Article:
Later this week, I’ll be heading to Calgary for the Men’s Roller Derby World Cup (hosted by Chinook City Roller Derby). Twenty countries will be playing on two tracks over two days, nineteen of which are trying to unseat the defending champion United States. This is the second Men’s Roller Derby World Cup after the initial event in Birmingham, England, in March 2014. That event consisted of fifteen nations.
The rise of men’s flat track roller derby has not been a smooth one in the community, and understandably so. Eight-Wheeled Freedom is clearly built around the notion that flat track roller derby is a women’s sport, but one that now happens to be played by men. Coming to this basic level of understanding took the community a long time, and it’s an acceptance that is still ongoing. This is the story told in the chapter “Lifestyle vs. Sport: Men, Children and the Grassroots Explosion.”
Why are men’s and junior roller derby equated? Well, the emergence of both happened to occur at the same time, and, the chapter argues, they both emerged when roller derby transitioned from being solely a punk-rock third-wave feminist lifestyle movement into also being a full-on competitive sport.
From the book:
“It may seem strange to equate the entry of men and children into the sport, but the beginnings of both mirror each other in timing. The connections between men’s and junior derby may seem on the surface to be an accident of time, but they are an off-track side effect of the on-track evolution of the women’s game. The fact of the matter is that the growth of these two aspects of the game stem from the same shift in the flat track roller derby community. Men’s and junior derby were essentially given the space to emerge when flat track roller derby stopped being exclusively a lifestyle and started being a sport.”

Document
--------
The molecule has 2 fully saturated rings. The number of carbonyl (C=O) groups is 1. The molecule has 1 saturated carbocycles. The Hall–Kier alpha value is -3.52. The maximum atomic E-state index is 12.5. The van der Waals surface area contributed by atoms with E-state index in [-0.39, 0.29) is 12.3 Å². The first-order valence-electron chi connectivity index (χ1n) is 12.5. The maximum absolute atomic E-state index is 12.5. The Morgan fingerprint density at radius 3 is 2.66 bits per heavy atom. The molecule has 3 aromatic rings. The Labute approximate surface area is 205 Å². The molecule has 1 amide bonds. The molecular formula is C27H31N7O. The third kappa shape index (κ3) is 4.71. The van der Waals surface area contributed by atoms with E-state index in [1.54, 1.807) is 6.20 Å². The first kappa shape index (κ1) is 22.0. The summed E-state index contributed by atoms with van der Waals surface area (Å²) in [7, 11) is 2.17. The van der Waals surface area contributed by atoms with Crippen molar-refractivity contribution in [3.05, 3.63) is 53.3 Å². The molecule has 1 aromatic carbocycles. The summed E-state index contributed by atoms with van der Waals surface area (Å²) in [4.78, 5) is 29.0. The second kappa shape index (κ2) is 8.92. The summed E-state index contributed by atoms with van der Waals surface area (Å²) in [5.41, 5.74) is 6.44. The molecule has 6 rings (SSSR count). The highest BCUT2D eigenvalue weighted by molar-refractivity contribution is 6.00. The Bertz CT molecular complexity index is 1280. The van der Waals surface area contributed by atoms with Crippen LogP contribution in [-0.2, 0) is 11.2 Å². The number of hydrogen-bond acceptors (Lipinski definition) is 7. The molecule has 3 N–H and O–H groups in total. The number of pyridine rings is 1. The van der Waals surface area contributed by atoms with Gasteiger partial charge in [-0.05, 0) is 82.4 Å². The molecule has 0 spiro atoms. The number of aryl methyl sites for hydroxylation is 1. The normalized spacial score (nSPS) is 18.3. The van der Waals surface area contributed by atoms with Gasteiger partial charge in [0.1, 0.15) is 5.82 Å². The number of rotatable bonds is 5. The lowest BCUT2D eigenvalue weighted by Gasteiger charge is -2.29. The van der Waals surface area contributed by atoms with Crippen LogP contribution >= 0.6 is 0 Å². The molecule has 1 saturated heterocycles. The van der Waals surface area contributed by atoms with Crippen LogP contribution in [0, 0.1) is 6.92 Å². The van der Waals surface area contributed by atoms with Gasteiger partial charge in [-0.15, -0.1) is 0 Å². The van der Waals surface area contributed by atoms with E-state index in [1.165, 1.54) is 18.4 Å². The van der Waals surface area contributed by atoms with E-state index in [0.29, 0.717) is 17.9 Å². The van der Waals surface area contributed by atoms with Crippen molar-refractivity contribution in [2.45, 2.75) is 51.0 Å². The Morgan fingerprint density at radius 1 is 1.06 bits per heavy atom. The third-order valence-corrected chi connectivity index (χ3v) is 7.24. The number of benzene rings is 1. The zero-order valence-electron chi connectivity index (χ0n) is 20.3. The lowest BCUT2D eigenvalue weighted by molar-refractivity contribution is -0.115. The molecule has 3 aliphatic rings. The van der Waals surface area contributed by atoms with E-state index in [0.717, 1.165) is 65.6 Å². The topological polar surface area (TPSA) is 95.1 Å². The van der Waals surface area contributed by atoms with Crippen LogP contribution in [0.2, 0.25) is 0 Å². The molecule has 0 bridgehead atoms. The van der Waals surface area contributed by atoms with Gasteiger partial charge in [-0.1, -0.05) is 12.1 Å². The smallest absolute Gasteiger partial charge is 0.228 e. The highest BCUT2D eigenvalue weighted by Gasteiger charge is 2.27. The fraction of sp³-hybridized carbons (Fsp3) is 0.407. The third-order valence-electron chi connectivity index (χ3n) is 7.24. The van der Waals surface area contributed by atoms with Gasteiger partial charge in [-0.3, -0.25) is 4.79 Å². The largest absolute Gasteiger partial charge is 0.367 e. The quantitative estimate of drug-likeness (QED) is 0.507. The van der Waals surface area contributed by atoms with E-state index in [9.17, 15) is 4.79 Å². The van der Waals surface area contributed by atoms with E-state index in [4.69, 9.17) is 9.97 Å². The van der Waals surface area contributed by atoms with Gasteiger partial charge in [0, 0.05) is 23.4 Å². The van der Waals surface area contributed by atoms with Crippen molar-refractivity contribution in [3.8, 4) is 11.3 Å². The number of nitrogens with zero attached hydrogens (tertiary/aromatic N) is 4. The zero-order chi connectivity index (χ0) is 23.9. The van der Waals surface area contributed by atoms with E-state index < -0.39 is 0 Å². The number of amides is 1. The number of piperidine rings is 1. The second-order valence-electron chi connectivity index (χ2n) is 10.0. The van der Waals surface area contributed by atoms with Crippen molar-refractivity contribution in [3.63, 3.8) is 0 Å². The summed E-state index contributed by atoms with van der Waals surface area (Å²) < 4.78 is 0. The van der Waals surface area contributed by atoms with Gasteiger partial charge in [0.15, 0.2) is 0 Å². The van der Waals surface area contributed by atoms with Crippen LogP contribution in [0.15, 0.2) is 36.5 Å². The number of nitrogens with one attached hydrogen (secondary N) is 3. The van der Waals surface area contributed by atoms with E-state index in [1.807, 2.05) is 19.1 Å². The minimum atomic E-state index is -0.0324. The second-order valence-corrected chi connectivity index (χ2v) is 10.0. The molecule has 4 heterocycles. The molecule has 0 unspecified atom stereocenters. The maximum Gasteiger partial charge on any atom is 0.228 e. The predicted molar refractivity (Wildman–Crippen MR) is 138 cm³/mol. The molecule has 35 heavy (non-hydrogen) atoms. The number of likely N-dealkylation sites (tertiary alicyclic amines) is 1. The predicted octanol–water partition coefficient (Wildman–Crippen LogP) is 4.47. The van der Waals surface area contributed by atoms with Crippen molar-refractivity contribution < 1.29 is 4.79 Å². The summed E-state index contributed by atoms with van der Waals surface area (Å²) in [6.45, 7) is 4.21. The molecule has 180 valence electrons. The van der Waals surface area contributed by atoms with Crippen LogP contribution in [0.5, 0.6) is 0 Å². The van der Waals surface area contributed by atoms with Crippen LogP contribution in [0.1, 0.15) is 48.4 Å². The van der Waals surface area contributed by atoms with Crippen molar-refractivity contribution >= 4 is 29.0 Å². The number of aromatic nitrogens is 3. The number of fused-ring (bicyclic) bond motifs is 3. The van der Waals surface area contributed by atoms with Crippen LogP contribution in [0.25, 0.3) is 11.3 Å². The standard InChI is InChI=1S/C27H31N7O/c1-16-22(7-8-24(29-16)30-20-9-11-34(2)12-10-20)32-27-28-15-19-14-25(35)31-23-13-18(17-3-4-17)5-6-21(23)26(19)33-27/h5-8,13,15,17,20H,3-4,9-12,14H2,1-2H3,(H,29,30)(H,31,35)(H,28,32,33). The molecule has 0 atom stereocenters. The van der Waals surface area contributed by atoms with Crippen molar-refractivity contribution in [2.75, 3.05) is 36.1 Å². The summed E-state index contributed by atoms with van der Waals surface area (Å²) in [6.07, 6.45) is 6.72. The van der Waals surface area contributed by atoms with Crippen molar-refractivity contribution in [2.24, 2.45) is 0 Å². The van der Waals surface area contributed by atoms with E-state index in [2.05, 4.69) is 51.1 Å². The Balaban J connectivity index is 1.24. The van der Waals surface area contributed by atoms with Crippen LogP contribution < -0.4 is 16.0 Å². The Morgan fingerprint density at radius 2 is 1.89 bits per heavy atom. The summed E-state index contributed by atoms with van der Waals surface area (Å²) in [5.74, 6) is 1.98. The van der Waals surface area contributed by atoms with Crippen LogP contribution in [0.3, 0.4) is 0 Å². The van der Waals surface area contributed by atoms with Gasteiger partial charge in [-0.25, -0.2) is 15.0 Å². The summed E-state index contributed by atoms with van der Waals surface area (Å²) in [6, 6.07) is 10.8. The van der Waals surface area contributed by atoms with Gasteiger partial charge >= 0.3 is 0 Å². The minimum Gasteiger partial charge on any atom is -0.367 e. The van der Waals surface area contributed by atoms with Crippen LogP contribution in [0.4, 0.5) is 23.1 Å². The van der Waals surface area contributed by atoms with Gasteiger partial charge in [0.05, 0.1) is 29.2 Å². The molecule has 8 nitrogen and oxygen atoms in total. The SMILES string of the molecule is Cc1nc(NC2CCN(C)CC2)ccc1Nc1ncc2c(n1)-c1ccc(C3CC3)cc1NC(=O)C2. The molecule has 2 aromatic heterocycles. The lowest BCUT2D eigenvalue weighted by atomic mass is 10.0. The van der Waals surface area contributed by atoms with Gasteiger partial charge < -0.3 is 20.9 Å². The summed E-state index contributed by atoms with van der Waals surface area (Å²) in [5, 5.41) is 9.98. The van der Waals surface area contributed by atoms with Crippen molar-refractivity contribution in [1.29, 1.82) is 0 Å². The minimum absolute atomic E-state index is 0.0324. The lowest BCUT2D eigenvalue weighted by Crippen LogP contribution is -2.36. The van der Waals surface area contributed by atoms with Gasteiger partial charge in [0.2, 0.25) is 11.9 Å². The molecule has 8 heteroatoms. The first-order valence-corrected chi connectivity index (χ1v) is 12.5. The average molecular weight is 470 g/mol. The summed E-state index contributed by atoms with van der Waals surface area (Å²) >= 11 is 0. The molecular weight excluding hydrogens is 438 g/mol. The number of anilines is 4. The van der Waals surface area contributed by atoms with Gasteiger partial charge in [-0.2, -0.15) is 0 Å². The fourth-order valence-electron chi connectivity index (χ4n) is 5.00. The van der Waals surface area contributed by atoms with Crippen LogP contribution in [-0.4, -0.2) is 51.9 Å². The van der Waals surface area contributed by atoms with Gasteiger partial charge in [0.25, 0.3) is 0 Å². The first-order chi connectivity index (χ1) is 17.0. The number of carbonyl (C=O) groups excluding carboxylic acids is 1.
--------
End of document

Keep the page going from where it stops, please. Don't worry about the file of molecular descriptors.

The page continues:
One of the key aspects of the rise of flat track roller derby has been the global grassroots explosion, which had never occurred with any other version of the game and which has been key to the accelerated growth of this version of the game. This aspect of the sport is primarily covered in the chapter “Going Global: The Roller Derby World Cup and the Globalization of the Game.” The chapter charts the rise of the global flat track community through the organization—particularly—of the first men’s and women’s World Cups concluding that “within just over a decade, what had started as an all-woman underground American game had become a global, multicultural sport played by everyone.”
Inevitably, this exploration led to the hotly debated topic of flat track’s inclusion in the Olympics (still a long way off) and the developing tension with FIRS (Federation Internationale Roller Sports), which is currently the IOC-recognized governing body of many roller skating disciplines. FIRS, primarily through its relationship with USARS (USA Roller Sports), would like to gather roller derby under its wings, a move that has been met with some understandable resistance from the democratically run WFTDA.
Whatever the future holds for the sport on a global level, the present is establishing a strong foundation to build on. The second Women’s Roller Derby World Cup was even bigger than the first, and the Men’s second addition promises the same growth.
*Eight-Wheeled Freedom launched in Toronto on June 20 and is slowing rolling to stores near you (and is available online).